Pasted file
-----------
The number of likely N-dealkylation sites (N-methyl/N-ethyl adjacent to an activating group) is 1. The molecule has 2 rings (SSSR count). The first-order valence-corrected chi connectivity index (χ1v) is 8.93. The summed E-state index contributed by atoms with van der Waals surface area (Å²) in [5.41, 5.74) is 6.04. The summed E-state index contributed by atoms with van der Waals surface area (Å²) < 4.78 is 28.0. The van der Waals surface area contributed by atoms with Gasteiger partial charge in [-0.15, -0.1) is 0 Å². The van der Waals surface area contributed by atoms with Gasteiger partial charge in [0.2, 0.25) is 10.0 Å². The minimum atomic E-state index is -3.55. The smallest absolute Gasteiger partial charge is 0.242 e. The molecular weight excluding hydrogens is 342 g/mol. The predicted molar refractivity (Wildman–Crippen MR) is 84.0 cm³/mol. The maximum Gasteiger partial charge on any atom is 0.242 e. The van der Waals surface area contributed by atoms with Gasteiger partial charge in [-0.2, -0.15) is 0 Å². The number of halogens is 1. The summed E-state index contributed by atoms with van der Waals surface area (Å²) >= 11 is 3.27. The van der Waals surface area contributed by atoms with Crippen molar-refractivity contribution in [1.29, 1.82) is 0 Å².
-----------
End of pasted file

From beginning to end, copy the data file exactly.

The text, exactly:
The number of likely N-dealkylation sites (N-methyl/N-ethyl adjacent to an activating group) is 1. The molecule has 2 rings (SSSR count). The first-order valence-corrected chi connectivity index (χ1v) is 8.93. The summed E-state index contributed by atoms with van der Waals surface area (Å²) in [5.41, 5.74) is 6.04. The summed E-state index contributed by atoms with van der Waals surface area (Å²) < 4.78 is 28.0. The van der Waals surface area contributed by atoms with Gasteiger partial charge in [-0.15, -0.1) is 0 Å². The van der Waals surface area contributed by atoms with Gasteiger partial charge in [0.2, 0.25) is 10.0 Å². The minimum atomic E-state index is -3.55. The smallest absolute Gasteiger partial charge is 0.242 e. The molecular weight excluding hydrogens is 342 g/mol. The predicted molar refractivity (Wildman–Crippen MR) is 84.0 cm³/mol. The maximum Gasteiger partial charge on any atom is 0.242 e. The van der Waals surface area contributed by atoms with Gasteiger partial charge in [-0.2, -0.15) is 0 Å². The number of halogens is 1. The summed E-state index contributed by atoms with van der Waals surface area (Å²) >= 11 is 3.27. The van der Waals surface area contributed by atoms with Crippen molar-refractivity contribution in [1.29, 1.82) is 0 Å².